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WGU Indiana Student Spotlight: Amy Holeman

WGU Indiana is committed to the career development of Indiana’s state workforce and employees like Amy Holeman of Indianapolis, recipient of the Public Service Recognition Scholarship.

Sep 27, 2019

WGU Indiana is committed to the career development of Indiana’s state workforce and employees like Amy Holeman of Indianapolis, recipient of the Public Service Recognition Scholarship. Since 2014, Holeman has simultaneously been studying for a degree while working for the State of Indiana – first with the Indiana State Police and most recently as a travel coordinator for the Indiana Department of Transportation (INDOT). With one semester left, financial obstacles almost prevented her from completing her degree.

The Public Service Recognition Scholarship gave Amy a chance to finish what she started and work toward completing her Bachelor of Science (B.S.) from WGU Indiana’s competency-based business management program.

Meet Amy and learn how she plans to utilize her WGU Indiana education to navigate life’s obstacles in the workplace and beyond.

How has your past career experience helped you in pursuing a degree with WGU Indiana?
Learning on the job has helped me figure out the best ways to teach myself. I know that I learn by doing. This means that I need to find ways to take what WGU shows me and apply it to something. This could be note taking or doing mock projects to apply what each module is showing me.

What are your goals after graduation and how is WGU Indiana helping you reach them?
I want a management degree so that I can best assist management and be a better manager of my own dreams. Management is about more than work. My professional goal is to become a skilled facilitator for management in any of the careers I’m passionate about, whether it’s stage theater, science or government service. If I can clear the way for management to work more effectively, I’m happy. 

In my home life, I want to apply these skills while dealing with people and with my finances. Human resources and transformational management are excellent classes for learning to deal with all people, not just those at work.

What challenges have you faced during your time pursuing a higher ed degree?
I have three major obstacles. One is financial. I have never had the funds to pay out of pocket. This scholarship has been a break in the clouds. Another obstacle is time. Between working full time, spending time with family, making sure I have some quiet time, and now taking care of a sick family member, it has been very challenging to get the right amount of studying done. Thankfully, I have been good about getting the time right.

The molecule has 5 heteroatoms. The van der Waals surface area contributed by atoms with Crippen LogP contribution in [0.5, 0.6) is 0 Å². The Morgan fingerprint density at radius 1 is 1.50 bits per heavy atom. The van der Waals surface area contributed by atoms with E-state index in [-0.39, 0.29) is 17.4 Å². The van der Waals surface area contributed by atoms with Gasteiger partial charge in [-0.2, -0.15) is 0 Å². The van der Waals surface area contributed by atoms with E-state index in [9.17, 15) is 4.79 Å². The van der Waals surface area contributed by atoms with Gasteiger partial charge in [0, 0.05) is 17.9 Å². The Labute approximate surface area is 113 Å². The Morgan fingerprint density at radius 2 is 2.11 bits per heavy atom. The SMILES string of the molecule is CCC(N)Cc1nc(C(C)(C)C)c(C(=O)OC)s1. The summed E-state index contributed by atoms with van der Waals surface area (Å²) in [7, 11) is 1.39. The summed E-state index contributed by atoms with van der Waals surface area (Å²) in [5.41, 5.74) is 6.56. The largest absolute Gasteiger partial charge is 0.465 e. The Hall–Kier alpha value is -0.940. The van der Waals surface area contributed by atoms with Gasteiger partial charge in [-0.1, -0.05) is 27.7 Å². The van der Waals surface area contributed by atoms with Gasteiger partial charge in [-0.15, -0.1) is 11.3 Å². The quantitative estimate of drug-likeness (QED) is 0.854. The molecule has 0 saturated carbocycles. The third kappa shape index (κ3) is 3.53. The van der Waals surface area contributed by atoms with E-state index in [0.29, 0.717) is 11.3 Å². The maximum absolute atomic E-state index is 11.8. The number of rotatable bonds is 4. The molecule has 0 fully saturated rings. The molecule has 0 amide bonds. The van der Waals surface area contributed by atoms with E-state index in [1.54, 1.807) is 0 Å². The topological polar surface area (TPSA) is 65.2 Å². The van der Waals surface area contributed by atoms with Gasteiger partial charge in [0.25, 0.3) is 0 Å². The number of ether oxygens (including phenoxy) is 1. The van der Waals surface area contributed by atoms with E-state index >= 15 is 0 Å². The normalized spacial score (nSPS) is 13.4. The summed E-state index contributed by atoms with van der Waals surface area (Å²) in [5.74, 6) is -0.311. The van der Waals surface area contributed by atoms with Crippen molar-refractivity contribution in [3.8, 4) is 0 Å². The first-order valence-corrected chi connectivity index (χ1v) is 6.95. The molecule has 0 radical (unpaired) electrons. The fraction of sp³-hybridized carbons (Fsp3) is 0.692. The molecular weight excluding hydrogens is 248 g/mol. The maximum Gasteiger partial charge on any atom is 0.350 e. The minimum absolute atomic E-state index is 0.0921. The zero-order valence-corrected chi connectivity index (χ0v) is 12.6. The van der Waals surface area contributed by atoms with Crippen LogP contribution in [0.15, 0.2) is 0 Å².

Lastly, I do have a mental disorder. I’m not ashamed of it. I have a few forms of anxiety and some OCD. I can’t stress enough that a mental disorder is not the end of education. If any student out there thinks their disorder automatically means they can’t do it, I truly hope they reconsider. With a support group, proper planning and attending to their needs in ways that work for them, a student can succeed in school.

Tell us about a mentor in your life. What role do they play in supporting your higher ed and career pathway? 
I would say my mother.  She just finished a master’s degree in business management not too long ago.  She was really the one to convince me to go back and try a fourth time. I would advise her about her school work and help explain the books to her. She would ask why I wouldn’t give school a try again.  Eventually, I listened. To this day, when I’m tired, she’ll encourage me to study or to rest depending on my need at the time. She’ll hear me out when I vent about an assignment and sit with me when I’m stressing about an upcoming test.

What advice do you have for others with similar stories looking to further their education and career? 
I cannot stress enough the importance of a support group. These people do more than cheer you on. If you’re pushing too hard, they encourage you to rest. If you need that push to study, they are there for you. I’m not saying that doing this alone is impossible, but it is much harder without those people in your corner.

Also, don’t give up. Don’t sell yourself short. This is my fourth attempt. I had given up until my mother convinced me to try again. I went into it thinking I wasn’t smart enough or organized enough. This time though, life had changed me enough that I could manage it. From someone who has failed and knows plenty of fear, you can’t give up. 

Just for fun, if you could be anything what would it be?
I would be an author. I’m not ruling it out either. It’s one of those uses I might have for a business degree. I want to publish fiction and to give the world a mental balm in the form of stories of hope and survival, usually in fantasy settings.  


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